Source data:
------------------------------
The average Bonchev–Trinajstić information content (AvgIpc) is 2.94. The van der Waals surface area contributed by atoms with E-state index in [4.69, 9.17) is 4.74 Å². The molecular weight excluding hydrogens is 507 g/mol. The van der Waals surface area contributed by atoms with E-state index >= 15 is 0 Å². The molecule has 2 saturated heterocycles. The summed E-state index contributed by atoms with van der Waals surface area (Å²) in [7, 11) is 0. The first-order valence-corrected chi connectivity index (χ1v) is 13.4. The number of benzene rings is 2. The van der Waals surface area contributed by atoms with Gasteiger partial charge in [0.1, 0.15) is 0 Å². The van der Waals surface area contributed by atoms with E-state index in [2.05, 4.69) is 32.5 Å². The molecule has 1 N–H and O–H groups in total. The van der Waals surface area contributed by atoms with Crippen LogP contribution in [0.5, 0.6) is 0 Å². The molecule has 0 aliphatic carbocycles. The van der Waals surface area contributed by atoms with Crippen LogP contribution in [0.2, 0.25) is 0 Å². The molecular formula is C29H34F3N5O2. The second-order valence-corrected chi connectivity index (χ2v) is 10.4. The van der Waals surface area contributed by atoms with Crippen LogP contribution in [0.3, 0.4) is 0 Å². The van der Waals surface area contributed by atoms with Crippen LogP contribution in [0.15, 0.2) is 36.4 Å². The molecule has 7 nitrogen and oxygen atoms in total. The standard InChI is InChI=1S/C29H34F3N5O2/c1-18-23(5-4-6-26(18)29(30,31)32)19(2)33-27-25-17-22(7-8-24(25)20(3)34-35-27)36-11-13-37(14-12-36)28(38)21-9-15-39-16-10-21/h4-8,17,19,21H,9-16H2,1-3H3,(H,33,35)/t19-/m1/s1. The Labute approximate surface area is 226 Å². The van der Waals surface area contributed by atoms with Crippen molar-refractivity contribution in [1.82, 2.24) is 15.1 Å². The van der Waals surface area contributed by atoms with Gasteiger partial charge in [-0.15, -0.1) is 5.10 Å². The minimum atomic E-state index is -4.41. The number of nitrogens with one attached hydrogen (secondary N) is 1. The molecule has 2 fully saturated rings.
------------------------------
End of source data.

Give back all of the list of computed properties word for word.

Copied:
The average Bonchev–Trinajstić information content (AvgIpc) is 2.94. The van der Waals surface area contributed by atoms with E-state index in [4.69, 9.17) is 4.74 Å². The molecular weight excluding hydrogens is 507 g/mol. The van der Waals surface area contributed by atoms with E-state index >= 15 is 0 Å². The molecule has 2 saturated heterocycles. The summed E-state index contributed by atoms with van der Waals surface area (Å²) in [7, 11) is 0. The first-order valence-corrected chi connectivity index (χ1v) is 13.4. The number of benzene rings is 2. The van der Waals surface area contributed by atoms with Gasteiger partial charge in [0.1, 0.15) is 0 Å². The van der Waals surface area contributed by atoms with E-state index in [2.05, 4.69) is 32.5 Å². The molecule has 1 N–H and O–H groups in total. The van der Waals surface area contributed by atoms with Crippen LogP contribution in [0.5, 0.6) is 0 Å². The molecule has 0 aliphatic carbocycles. The van der Waals surface area contributed by atoms with Crippen LogP contribution in [0.2, 0.25) is 0 Å². The molecular formula is C29H34F3N5O2. The second-order valence-corrected chi connectivity index (χ2v) is 10.4. The van der Waals surface area contributed by atoms with Crippen LogP contribution in [0.3, 0.4) is 0 Å². The van der Waals surface area contributed by atoms with Crippen LogP contribution in [0.15, 0.2) is 36.4 Å². The molecule has 7 nitrogen and oxygen atoms in total. The standard InChI is InChI=1S/C29H34F3N5O2/c1-18-23(5-4-6-26(18)29(30,31)32)19(2)33-27-25-17-22(7-8-24(25)20(3)34-35-27)36-11-13-37(14-12-36)28(38)21-9-15-39-16-10-21/h4-8,17,19,21H,9-16H2,1-3H3,(H,33,35)/t19-/m1/s1. The Labute approximate surface area is 226 Å². The van der Waals surface area contributed by atoms with Crippen molar-refractivity contribution in [1.82, 2.24) is 15.1 Å². The van der Waals surface area contributed by atoms with Gasteiger partial charge in [-0.15, -0.1) is 5.10 Å². The minimum atomic E-state index is -4.41. The number of nitrogens with one attached hydrogen (secondary N) is 1. The molecule has 2 fully saturated rings.